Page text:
Please don’t run away at this point. Feelings are important to us earth-friendly organic gardeners, and surely none experience such deep and meaningful ones as those of us who decide to make that most fundamental of all gestures, that of feeding ourselves. One of my favourite feelings is the one I get when I ‘plug into’ the earth. Imagining my hand as equivalent to a plug going into a socket, and with shutters down, I see myself as the tiniest of specks, wondrously connected to gardens, and indeed to the whole of nature, via a powerful global web of interconnected roots. That’ll get the chemical pundits spluttering into their knapsack sprayers.

Unplugged, and back to tending my own treasured patch, growing my own food brings myriad other feelings: joy at the sheer abundance of life that my garden encourages, whether it’s lizards basking on the slates I’ve left among the long grass, or a haze of hoverflies queuing for a slot on the marigolds amongst my tomatoes; awe at how tiger worms turn every scrap of rottable material into rich, soil-energizing compost; amazement at how the reddish, nutrient-poor soil that once anchored tall stands of bracken is slowly darkening as worms and compost work their alchemy; reassurance in the knowledge that most of what I eat contains no unnatural chemical cocktails, and that if the shops run dry, I’ll have something to eat; and humility at how my garden gets me thinking, how it increasingly challenges and informs the way I see the world, and paints me an unfolding picture of how we’ll all need to be growing – and living – in the not too distant future.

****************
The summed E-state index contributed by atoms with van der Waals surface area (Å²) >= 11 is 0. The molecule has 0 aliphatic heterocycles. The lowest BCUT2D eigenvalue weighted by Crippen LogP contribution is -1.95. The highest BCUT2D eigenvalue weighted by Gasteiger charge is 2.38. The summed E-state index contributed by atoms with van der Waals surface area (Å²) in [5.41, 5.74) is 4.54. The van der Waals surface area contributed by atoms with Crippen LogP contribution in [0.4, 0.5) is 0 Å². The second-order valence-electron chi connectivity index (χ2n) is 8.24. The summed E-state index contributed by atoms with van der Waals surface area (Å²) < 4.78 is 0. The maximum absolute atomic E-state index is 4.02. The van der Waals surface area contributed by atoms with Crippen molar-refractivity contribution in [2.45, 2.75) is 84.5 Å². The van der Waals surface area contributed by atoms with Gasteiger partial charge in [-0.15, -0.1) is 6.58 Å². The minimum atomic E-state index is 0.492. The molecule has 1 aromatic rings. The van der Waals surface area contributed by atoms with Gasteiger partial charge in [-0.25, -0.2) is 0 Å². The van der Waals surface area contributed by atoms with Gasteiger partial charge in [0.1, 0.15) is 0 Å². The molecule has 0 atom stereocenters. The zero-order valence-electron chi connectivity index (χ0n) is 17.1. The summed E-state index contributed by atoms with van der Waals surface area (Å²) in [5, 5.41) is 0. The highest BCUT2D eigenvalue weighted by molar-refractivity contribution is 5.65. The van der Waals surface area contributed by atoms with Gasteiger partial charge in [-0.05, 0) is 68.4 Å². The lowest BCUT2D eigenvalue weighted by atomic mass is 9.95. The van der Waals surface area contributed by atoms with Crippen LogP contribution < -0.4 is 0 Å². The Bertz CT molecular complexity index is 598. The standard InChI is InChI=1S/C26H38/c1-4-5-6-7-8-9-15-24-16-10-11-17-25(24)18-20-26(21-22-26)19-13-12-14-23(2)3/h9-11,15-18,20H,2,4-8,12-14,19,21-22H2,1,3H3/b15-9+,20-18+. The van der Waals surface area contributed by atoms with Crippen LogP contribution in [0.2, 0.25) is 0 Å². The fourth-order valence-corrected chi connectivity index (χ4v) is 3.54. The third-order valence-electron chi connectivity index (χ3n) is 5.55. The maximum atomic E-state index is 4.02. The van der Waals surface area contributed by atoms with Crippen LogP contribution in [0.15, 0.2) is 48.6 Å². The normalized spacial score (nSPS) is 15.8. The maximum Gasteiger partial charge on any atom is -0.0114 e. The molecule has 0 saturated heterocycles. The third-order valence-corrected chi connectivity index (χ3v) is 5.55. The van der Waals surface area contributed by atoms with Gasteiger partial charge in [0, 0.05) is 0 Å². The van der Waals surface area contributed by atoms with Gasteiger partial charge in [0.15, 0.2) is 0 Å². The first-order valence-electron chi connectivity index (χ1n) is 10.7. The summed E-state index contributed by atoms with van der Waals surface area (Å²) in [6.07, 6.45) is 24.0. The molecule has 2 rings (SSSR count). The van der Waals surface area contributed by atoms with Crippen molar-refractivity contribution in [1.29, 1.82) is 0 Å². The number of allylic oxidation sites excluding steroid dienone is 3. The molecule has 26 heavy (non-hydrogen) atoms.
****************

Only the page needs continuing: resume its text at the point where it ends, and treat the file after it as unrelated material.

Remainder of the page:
These are just a few of my favourite feelings. Together, they make me feel good, good about myself, and good about my place on an imperfect and increasingly ecologically stretched planet. If that’s not a ‘health benefit’, I don’t know what is.

Healthy foliage on organically-grown Brussels sprouts.

Boffins might tell me that my home-grown Brussels are no better for me than their factory- farmed, non-organic equivalents, but they’re conveniently overlooking the intangible ‘benefits’ of growing organically.

The act of growing food organically nourishes me as much as the food itself, and that’s something which no FSA review or scientific report into the ‘benefits’ of organic food – nor the one-dimensional arguments that follow – can hope to grasp. And that, surely, is a good thing. Just like when I plug into my soil, there’s something hugely liberating in knowing that there are some unfathomable things which can outmanoeuvre the yapping hounds of sometimes dubiously motivated science.

It might be just a feeling deep down in my guts, but it’s a hugely empowering one.